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Steve Haslip

p p p " I'm most productive in the morning " was constructed out of approximately 5000 hand cut matchsticks, a lot of patience, and even more superglue. It was created during my first semester class at SVA with Stefan Sagmeister. We were given the task of illustrating a personal life lesson in the spirit of Stefan's "Things that I have learned in my life so far" projects, which recently became a book. This project took hundreds of hours to complete and was extremely labor intensive but a lot of fun to photograph. Steve Haslip. p

Valery Koroshilov

" My paintings are about my admiration of beauty, joy, happiness and hope. They develop one’s poetic and mystical ambitions. It is aesthetic experience, pleasing the mind and engaging the imagination. "- Valery Koroshilov p

Jeremy Davis

p p Jeremy Davis currently teaches life drawing, sculpture, mold-making, and casting at LymeAcademy. His work can be found in private collections around the country and has been shown publicly in New York, Boston, South Carolina, and Connecticut, where his sculptures are currently on display in both the Madison and Middletown Sculpture Miles. View more of his work here. p p

Phil Hansen

p Artist Phil Hansen paints the Mona Lisa using burger grease for a fast food company who wanted to show how much fat was in their competitor's food. p

The Bread Art Project

p p The Bread Art Project was created by the Grain Foods Foundation to help increase awareness of the growing hunger problem in the United States. Consumers can take part in the Bread Art Project and create a personalized piece of bread art by uploading a favorite drawing or photo, or create a new one using a slice of bread as the canvas. For each piece of bread art created, the Grain Foods Foundation will donate $1 to Feeding America, up to $50,000. One dollar provides seven meals or four bags of groceries to the 25 million people served by food banks annually. The more bread art consumers create, the more meals Feeding America can put on the table for families across the country. p p

Pamela Michelle Johnson

Pamela Michelle Johnson's statement: " Teetering towers of hamburgers, drippy stacks of syrupy waffles, sticky piles of sugary candy... Junk food. It's the taste of America. It is what we eat. It is who we are. The insatiable American appetite is set on a path of consumption. Devouring to the point where we are left with nothing, nothing but the consequential garbage. Quintessentially American, junk food is not just part of our diet, it epitomizes our cultural ideals and social norms. Through my work, I strive to invoke reflection on a culture focused on mass-consumption and mass-production, where the negative aspects of overindulgence are often forgotten or ignored. The work questions a culture that equates fulfillment, pleasure and happiness with what we consume. " ( Read on..) p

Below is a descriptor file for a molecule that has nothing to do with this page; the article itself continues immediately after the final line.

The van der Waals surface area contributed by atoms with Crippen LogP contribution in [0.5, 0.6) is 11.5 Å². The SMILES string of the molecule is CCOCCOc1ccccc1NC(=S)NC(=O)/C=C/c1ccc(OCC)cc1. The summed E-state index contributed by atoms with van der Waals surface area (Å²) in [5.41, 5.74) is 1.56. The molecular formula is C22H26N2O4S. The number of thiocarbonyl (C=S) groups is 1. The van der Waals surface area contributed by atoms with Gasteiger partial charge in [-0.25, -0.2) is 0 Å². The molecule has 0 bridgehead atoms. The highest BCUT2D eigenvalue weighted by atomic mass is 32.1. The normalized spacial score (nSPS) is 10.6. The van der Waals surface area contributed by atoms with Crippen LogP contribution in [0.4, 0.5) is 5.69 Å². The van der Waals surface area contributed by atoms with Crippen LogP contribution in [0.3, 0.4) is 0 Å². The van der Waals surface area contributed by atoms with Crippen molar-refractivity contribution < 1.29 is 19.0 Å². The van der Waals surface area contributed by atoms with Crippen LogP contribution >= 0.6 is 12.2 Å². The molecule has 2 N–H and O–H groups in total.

Bacone

Bacone is a bacon cone filled with scrambled eggs and country gravy topped with a biscuit. Mmmmmm... mmmmmm. Hehe. Have a happy weekend, everyone! I'll see you all back here on Monday! Kiss.

Edie Nadelhaft

p p I love Edie Nadelhaft's Cherry Biters series. Read on.. " The Cherry Biters are a celebration of paint and painting: a fervent physical expression, and the profound sensual and emotional potency of the substance itself. Derived from photographs of myself, the images are intentionally ambiguous. The biter is captured in mid-chomp, teeth tearing at the fleshy fruit, suspended in a macabre state of pre-demolition. The cherry, half-chewed is often unidentifiable. It could as easily be a hunk of meat or a shiny piece of hard candy. The pictures are decadent, and unabashedly sexual, but my interest is in an impulse more inclusive than lust. These works address the essence of sensual experience, the turbulence of physical existence, in all it's beauty and violence. There is a symbiotic relationship between the literal subject matter: cherry biters, and the means of representation: oil painting. The voluptuousness of the medium is underscored by the sensuality of the chewing, tasting, dripping, juicy images, which are in turn reinforced by the vivid fleshy colors and liberally applied paint. As the work progresses, my perspective evolves from close to extreme close-up resulting in large renderings of tiny things that are no less complex than that which yielded them up as mere details initially. As my vantage point changes, I am able to get lost in the details. My source image is isolated from context and/or magnified to such a degree that I can no longer perceive it's objective meaning, rendering from such a close perspective that it appears to me as a total abstraction. " p

Lorraine Clarke

p Lorraine Clarke <-- Born Doncaster, Yorkshire. Currently living and working in London; Visual artist, co-founder and art director of Euroart Studios and Gallery, Tottenham, London. p

Christopher Cousins

p " I felt like I was working something out with each new painting…. Even now I never know exactly where a new work will take me. There is no map, no guide, only instinct and, one hopes, intellect to lead me. " - Christopher Cousins